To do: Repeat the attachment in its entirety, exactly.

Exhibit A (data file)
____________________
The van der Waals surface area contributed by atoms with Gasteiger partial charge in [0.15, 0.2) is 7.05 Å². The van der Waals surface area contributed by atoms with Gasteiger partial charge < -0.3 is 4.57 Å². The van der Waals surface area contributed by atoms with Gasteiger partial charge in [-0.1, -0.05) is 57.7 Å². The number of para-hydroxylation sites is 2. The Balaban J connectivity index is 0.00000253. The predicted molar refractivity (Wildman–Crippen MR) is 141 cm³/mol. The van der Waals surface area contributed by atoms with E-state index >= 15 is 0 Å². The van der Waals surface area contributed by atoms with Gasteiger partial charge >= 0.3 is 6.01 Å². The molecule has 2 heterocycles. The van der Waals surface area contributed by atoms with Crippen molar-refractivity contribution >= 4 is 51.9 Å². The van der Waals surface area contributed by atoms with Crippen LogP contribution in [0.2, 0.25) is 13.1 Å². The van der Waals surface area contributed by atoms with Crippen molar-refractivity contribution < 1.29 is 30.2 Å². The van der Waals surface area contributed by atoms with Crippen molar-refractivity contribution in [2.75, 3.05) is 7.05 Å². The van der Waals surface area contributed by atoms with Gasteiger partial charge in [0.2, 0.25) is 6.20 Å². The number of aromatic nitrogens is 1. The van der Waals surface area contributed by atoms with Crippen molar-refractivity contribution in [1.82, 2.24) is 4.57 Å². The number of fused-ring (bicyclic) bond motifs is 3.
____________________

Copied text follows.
The van der Waals surface area contributed by atoms with Gasteiger partial charge in [0.15, 0.2) is 7.05 Å². The van der Waals surface area contributed by atoms with Gasteiger partial charge < -0.3 is 4.57 Å². The van der Waals surface area contributed by atoms with Gasteiger partial charge in [-0.1, -0.05) is 57.7 Å². The number of para-hydroxylation sites is 2. The Balaban J connectivity index is 0.00000253. The predicted molar refractivity (Wildman–Crippen MR) is 141 cm³/mol. The van der Waals surface area contributed by atoms with E-state index >= 15 is 0 Å². The van der Waals surface area contributed by atoms with Gasteiger partial charge >= 0.3 is 6.01 Å². The molecule has 2 heterocycles. The van der Waals surface area contributed by atoms with Crippen molar-refractivity contribution >= 4 is 51.9 Å². The van der Waals surface area contributed by atoms with Crippen LogP contribution in [0.2, 0.25) is 13.1 Å². The van der Waals surface area contributed by atoms with Crippen molar-refractivity contribution < 1.29 is 30.2 Å². The van der Waals surface area contributed by atoms with Crippen molar-refractivity contribution in [2.75, 3.05) is 7.05 Å². The van der Waals surface area contributed by atoms with Gasteiger partial charge in [0.2, 0.25) is 6.20 Å². The number of aromatic nitrogens is 1. The van der Waals surface area contributed by atoms with Crippen molar-refractivity contribution in [1.82, 2.24) is 4.57 Å². The number of fused-ring (bicyclic) bond motifs is 3.